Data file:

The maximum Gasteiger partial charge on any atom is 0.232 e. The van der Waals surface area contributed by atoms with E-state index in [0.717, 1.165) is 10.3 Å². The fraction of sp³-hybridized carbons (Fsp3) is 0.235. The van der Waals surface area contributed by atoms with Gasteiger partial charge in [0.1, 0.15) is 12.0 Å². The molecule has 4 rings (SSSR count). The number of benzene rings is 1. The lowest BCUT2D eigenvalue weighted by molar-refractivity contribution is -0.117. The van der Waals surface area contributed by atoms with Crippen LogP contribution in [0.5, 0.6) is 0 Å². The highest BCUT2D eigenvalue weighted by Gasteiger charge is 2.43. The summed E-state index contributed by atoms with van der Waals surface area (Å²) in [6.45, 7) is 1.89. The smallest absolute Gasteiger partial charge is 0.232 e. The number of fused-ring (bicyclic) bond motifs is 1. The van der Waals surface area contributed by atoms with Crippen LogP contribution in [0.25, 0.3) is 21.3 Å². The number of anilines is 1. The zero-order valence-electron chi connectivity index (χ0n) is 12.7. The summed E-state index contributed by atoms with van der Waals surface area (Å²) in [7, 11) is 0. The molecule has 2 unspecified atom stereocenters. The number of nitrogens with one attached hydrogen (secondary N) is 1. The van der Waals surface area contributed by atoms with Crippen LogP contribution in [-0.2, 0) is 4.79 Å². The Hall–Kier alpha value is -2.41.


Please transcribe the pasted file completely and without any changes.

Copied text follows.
The maximum Gasteiger partial charge on any atom is 0.232 e. The van der Waals surface area contributed by atoms with E-state index in [0.717, 1.165) is 10.3 Å². The fraction of sp³-hybridized carbons (Fsp3) is 0.235. The van der Waals surface area contributed by atoms with Gasteiger partial charge in [0.1, 0.15) is 12.0 Å². The molecule has 4 rings (SSSR count). The number of benzene rings is 1. The lowest BCUT2D eigenvalue weighted by molar-refractivity contribution is -0.117. The van der Waals surface area contributed by atoms with Crippen LogP contribution in [0.5, 0.6) is 0 Å². The highest BCUT2D eigenvalue weighted by Gasteiger charge is 2.43. The summed E-state index contributed by atoms with van der Waals surface area (Å²) in [6.45, 7) is 1.89. The smallest absolute Gasteiger partial charge is 0.232 e. The number of fused-ring (bicyclic) bond motifs is 1. The van der Waals surface area contributed by atoms with Crippen LogP contribution in [0.25, 0.3) is 21.3 Å². The number of anilines is 1. The zero-order valence-electron chi connectivity index (χ0n) is 12.7. The summed E-state index contributed by atoms with van der Waals surface area (Å²) in [7, 11) is 0. The molecule has 2 unspecified atom stereocenters. The number of nitrogens with one attached hydrogen (secondary N) is 1. The van der Waals surface area contributed by atoms with Crippen LogP contribution in [-0.2, 0) is 4.79 Å². The Hall–Kier alpha value is -2.41.